War on Drugs

CBS Drops the Ball During Interview With Mexican President Felipe Calderon


Mexico President Felipe Calderon appeared on CBS's "Early Show" this morning to discuss the drug war and immigration. Anchor Jeff Glor comes close to getting Calderon to explain what exactly he means by finding "market alternatives" to Mexico's current drug-war strategy, a term Calderon first used earlier this month, then abruptly switches the topic to immigration when Calderon starts repeating himself. 

A transcript of the exchange: 

Glor: You said if drug consumption can't be limited here [in the U.S.], decision makers must seek other solutions. You talk about market alternatives. Are you talking about legalizing drugs? 

Calderon: I'm talking about market alternatives, market solutions. The point is the astronomical rentals that the criminals have coming from the consumption of the United States must be addressed. My point is either we reduce consumption, or we need more alternatives, more solutions, at least to analyze, and among them of course we need to include the market alternatives.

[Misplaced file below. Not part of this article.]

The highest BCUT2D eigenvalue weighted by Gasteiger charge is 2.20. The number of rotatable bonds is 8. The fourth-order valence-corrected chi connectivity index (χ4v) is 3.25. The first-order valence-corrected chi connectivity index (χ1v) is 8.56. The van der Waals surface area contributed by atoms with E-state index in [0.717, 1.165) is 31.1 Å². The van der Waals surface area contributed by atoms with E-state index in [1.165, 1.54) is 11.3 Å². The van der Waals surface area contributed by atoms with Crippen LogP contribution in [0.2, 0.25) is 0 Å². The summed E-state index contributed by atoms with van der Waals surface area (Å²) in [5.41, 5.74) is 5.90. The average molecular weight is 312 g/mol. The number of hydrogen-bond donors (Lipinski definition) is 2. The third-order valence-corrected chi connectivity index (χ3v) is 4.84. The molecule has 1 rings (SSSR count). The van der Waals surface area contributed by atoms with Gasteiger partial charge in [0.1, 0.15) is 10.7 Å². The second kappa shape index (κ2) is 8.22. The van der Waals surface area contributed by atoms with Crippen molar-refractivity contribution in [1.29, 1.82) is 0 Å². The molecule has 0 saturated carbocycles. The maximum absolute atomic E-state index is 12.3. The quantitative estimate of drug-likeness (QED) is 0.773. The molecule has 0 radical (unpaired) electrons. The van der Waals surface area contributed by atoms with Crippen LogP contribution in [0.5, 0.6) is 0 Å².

Glor: Immigration reform. What should the U.S. do right now?

Frost/Nixon this wasn't. But then, that's likely why Calderon agreed to go on the "Early Show." As New York Times's Mexico correspondent Damien Cave noted on twitter, Calderon's media strategy is built around evading tough questions about the violence his government is engendering through its cooperation with U.S. law enforcement:

Despite months of requests, President Calderon has decided not to speak with us. Travel shows, yes. New York Times, no.

.Calderon's PR seems to think TV reaches broader audience but even morning shows were unsatisfied with his answer on violence.

Pres. Calderon, though he talks often about the U.S., has generally refused to sit 4 tough questions from correspondents in his own country.

Calderon's approach feeds into the idea, expressed by many in Mexico, that he's not willing to listen or adapt.

I should clarify. We still have a request in to Calderon. A long standing request, not yet accepted. But they could still say yes. Right? 

Calderon could agree to an NYT interview, but that would likely mean he'd have to explain what the hell he means when he says "market alternatives."